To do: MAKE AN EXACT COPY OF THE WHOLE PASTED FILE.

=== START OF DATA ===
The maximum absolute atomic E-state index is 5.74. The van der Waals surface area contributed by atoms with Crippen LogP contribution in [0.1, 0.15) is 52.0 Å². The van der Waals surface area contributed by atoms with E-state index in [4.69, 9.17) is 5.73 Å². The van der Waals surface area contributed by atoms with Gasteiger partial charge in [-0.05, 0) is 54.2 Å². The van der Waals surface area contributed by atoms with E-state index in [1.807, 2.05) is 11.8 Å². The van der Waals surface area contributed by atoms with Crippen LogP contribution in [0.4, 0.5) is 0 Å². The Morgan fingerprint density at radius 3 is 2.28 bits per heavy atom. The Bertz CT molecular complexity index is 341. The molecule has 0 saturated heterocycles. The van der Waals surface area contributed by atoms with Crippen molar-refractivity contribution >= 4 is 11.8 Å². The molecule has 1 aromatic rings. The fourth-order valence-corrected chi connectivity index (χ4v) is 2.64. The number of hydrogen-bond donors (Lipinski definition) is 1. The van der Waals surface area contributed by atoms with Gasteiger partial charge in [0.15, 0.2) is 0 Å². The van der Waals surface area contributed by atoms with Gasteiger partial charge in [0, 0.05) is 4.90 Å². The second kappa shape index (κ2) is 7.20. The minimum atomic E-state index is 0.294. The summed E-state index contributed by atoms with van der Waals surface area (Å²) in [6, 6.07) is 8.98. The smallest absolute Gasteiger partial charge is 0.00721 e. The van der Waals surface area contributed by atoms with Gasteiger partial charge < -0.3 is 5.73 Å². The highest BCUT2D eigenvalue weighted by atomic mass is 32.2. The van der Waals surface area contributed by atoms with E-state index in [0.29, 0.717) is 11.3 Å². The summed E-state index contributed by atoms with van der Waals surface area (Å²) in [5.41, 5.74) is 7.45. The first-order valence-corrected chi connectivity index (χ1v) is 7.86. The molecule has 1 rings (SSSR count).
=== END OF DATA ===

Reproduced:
The maximum absolute atomic E-state index is 5.74. The van der Waals surface area contributed by atoms with Crippen LogP contribution in [0.1, 0.15) is 52.0 Å². The van der Waals surface area contributed by atoms with E-state index in [4.69, 9.17) is 5.73 Å². The van der Waals surface area contributed by atoms with Gasteiger partial charge in [-0.05, 0) is 54.2 Å². The van der Waals surface area contributed by atoms with E-state index in [1.807, 2.05) is 11.8 Å². The van der Waals surface area contributed by atoms with Crippen LogP contribution in [0.4, 0.5) is 0 Å². The Morgan fingerprint density at radius 3 is 2.28 bits per heavy atom. The Bertz CT molecular complexity index is 341. The molecule has 0 saturated heterocycles. The van der Waals surface area contributed by atoms with Crippen molar-refractivity contribution >= 4 is 11.8 Å². The molecule has 1 aromatic rings. The fourth-order valence-corrected chi connectivity index (χ4v) is 2.64. The number of hydrogen-bond donors (Lipinski definition) is 1. The van der Waals surface area contributed by atoms with Gasteiger partial charge in [0.15, 0.2) is 0 Å². The van der Waals surface area contributed by atoms with Gasteiger partial charge in [0, 0.05) is 4.90 Å². The second kappa shape index (κ2) is 7.20. The minimum atomic E-state index is 0.294. The summed E-state index contributed by atoms with van der Waals surface area (Å²) in [6, 6.07) is 8.98. The smallest absolute Gasteiger partial charge is 0.00721 e. The van der Waals surface area contributed by atoms with Gasteiger partial charge < -0.3 is 5.73 Å². The highest BCUT2D eigenvalue weighted by atomic mass is 32.2. The van der Waals surface area contributed by atoms with E-state index in [0.29, 0.717) is 11.3 Å². The summed E-state index contributed by atoms with van der Waals surface area (Å²) in [5.41, 5.74) is 7.45. The first-order valence-corrected chi connectivity index (χ1v) is 7.86. The molecule has 1 rings (SSSR count).